In a second disclosed embodiment, operation is substantially the same, but construction is simpler and cheaper with no sacrifice of efficiency. The flat portion or member is eliminated altogether and only the freely pivotal rod remains between the two conveyors. Again, the rod extends across the full width of the lateral conveyor, which is a solid belt preferably of high surface friction, approximately in the plane of the upper surface thereof and spaced by a predetermined gap through which the unwanted materials may fall before reaching the final discharge conveyor chain.
FIG. 1 is a plan view of a tomato harvester incorporating the present invention;
FIGS. 2-4 are a series of fragmentary side elevational views in section on the respectively numbered lines of FIG. 1;
FIG. 5 is an end elevational view in section on the line 5--5 of FIG. 4;
FIG. 6 is a fragmentary plan view of the portion of the harvester where the apparatus of the invention is mounted; and
FIGS. 7-11 are a series of views corresponding in all respects to FIGS. 2-6, respectively, showing an alternate construction of a critical element of the apparatus.
The harvester shown in FIG. 1 is adapted to be pulled by a tractor and various belts, shafts and other operating parts of the harvester are driven by hydraulic motors which receive pressurized fluid from pumps powered by the tractor power-take-off unit in conventional fashion. The harvester is generally comprised of header section 10, feeder section 12, shaker section 14, rear lateral conveyor section 16, sorting section 18 and discharge section 20. Details of construction and operation of all elements of the harvester, excepting those of the present invention, may be found in aforementioned U.S. Pat. No. 3,810,512. A pair of overlapping discs 22 are mounted on header section 10 with their forward edges working slightly below ground level and counter-rotated to lift and move rearwardly a bed of soil, plants and fruit. The plant stems are severed by the action of the discs, preferably as disclosed in copending application Ser. No. 604,819, now U.S. Pat. No. 3,999,613, of the present inventor.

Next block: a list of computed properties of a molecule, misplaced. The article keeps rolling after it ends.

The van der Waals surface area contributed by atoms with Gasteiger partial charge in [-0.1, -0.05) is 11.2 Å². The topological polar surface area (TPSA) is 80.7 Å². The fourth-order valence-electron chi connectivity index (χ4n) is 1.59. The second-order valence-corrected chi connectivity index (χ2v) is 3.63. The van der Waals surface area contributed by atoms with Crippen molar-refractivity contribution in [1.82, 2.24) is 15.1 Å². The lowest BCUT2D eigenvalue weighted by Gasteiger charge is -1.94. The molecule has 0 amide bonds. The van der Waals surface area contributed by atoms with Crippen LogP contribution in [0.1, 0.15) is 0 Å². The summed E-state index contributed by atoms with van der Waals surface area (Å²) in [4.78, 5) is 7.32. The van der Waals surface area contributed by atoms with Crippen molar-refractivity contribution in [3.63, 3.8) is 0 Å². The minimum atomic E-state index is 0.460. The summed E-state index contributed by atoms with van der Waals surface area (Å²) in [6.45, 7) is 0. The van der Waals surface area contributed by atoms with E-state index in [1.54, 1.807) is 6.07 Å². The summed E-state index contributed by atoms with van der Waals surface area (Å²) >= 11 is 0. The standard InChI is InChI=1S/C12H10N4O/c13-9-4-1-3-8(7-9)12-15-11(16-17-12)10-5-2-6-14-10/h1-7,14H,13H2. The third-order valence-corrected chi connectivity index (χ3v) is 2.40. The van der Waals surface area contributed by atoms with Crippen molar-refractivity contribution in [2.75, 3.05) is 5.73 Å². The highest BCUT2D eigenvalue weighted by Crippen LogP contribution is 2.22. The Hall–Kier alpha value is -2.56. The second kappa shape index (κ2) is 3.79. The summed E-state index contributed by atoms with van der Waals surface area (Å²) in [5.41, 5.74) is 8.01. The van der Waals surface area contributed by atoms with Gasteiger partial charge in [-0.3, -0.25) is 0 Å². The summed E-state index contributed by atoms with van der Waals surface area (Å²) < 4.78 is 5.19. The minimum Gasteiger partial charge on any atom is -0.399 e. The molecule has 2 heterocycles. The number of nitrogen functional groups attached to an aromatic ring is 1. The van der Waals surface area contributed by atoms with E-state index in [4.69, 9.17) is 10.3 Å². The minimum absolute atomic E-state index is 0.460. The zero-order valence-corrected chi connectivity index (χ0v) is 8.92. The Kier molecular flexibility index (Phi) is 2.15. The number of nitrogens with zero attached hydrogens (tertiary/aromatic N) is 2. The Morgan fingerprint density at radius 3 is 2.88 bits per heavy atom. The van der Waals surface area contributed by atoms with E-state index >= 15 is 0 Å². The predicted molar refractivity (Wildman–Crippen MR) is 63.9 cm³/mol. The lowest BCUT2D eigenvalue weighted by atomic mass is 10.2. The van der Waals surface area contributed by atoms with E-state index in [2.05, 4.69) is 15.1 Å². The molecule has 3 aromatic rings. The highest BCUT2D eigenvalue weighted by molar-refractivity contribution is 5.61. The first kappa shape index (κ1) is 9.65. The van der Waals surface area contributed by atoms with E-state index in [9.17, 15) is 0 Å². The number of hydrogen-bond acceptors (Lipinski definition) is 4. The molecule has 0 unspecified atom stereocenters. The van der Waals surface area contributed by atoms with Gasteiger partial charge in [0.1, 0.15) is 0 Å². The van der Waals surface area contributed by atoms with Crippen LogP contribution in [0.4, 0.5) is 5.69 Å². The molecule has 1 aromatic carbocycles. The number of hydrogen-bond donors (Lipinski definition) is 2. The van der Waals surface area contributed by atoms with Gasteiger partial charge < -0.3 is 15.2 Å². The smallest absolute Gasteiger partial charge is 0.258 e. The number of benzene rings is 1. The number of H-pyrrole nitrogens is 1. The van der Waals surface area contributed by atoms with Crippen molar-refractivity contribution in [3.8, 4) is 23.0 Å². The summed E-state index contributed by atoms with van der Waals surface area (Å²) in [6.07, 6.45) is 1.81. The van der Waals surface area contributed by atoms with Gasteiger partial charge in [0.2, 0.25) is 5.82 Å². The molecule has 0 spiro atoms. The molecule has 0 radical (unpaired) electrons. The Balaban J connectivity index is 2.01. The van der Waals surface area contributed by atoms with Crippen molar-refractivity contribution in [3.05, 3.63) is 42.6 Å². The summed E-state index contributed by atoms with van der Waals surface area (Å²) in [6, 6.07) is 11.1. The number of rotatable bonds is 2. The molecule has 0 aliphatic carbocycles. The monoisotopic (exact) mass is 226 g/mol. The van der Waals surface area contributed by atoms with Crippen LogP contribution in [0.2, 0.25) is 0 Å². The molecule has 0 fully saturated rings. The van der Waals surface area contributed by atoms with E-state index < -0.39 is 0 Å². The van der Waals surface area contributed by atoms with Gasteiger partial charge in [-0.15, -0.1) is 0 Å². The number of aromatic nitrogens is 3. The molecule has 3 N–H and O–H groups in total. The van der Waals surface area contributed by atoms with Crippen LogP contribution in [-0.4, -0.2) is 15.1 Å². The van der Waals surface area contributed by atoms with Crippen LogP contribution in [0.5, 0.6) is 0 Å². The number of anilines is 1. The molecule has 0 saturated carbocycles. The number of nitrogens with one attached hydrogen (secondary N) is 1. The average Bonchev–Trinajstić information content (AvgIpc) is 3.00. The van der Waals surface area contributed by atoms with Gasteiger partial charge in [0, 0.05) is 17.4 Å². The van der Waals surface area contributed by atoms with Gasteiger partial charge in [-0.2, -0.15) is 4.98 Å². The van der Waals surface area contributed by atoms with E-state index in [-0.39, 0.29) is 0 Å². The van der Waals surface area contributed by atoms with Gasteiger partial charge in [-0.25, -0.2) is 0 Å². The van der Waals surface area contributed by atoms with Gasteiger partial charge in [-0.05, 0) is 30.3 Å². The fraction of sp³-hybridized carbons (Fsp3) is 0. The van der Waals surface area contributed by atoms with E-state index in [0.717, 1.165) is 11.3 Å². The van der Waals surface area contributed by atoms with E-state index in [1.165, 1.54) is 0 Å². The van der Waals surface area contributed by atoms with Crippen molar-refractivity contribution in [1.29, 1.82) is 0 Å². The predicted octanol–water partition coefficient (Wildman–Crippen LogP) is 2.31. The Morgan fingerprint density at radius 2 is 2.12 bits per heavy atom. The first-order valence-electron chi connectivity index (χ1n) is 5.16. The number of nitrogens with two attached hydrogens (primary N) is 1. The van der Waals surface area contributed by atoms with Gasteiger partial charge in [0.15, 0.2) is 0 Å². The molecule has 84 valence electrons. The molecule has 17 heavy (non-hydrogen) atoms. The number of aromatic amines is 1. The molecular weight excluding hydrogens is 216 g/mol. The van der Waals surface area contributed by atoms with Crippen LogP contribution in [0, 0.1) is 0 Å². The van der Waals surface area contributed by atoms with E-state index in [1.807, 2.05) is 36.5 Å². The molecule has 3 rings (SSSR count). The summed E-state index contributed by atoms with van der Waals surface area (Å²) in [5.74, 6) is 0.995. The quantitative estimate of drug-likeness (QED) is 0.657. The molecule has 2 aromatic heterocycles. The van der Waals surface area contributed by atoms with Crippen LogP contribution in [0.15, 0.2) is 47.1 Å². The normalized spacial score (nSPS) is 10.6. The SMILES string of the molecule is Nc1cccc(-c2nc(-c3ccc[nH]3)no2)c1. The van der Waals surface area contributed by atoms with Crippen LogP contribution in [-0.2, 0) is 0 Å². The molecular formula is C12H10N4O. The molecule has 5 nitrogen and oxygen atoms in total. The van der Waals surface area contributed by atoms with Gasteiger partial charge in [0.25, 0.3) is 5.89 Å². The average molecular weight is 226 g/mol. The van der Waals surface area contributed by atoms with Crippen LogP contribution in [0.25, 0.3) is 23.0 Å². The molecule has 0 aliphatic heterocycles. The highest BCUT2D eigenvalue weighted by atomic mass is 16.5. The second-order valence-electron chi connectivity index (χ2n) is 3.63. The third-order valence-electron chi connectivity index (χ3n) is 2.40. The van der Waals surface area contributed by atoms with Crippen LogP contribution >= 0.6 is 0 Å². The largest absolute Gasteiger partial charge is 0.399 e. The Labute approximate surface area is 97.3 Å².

The soil, plants with fruit attached, and loose fruit are discharged from the rear edges of discs 22 onto the lower, forward end of inclined conveyor 24 of feeder section 12. Conveyor 24 is of the open link or so-called potato chain type, whereby the majority of the soil falls through to the ground. Fruit is separated from the plants in shaker section 14, into which feeder section 12 discharges, from which the empty plants are discarded back into the field and the loose fruit transferred to rear lateral conveyor section 16. Platforms 26 are provided on each side of belt 28 of sorting section 18 to support several workers who manually remove damaged, unripe, or otherwise unwanted fruit and foreign matter from the materials moving on belt 28. The fruit is dropped from belt 28 to discharge section 20 which includes short, lateral conveyor belt 30 and final discharge conveyor chain 32.
The attachment of the present invention is positioned at the juncture of belt 30 and chain 32, being denoted generally in FIG. 1 by reference numeral 34. Details of construction of a first embodiment are shown in FIGS. 2-6 to which reference is now made. Belt 30 has an outer surface providing relatively high traction such as diamond tread rubberized material. Chain 32 is of the open link type, but the links are spaced closely enough to prevent fruit of the minimum desired size from falling through. Sorting belt 28, the discharge end of which may be seen in FIG. 2, is mounted on rollers, at least one of which is powered by one of the aforementioned hydraulic motors. The end of one of the roller axles 34 is seen in FIG. 2, mounted in suitable bearings on a portion of the frame 36. Metal guard or baffle 38 extends across the lower side of the discharge end of sorting belt 28 to prevent fruit from falling off the adjacent edge of conveyor belt 30.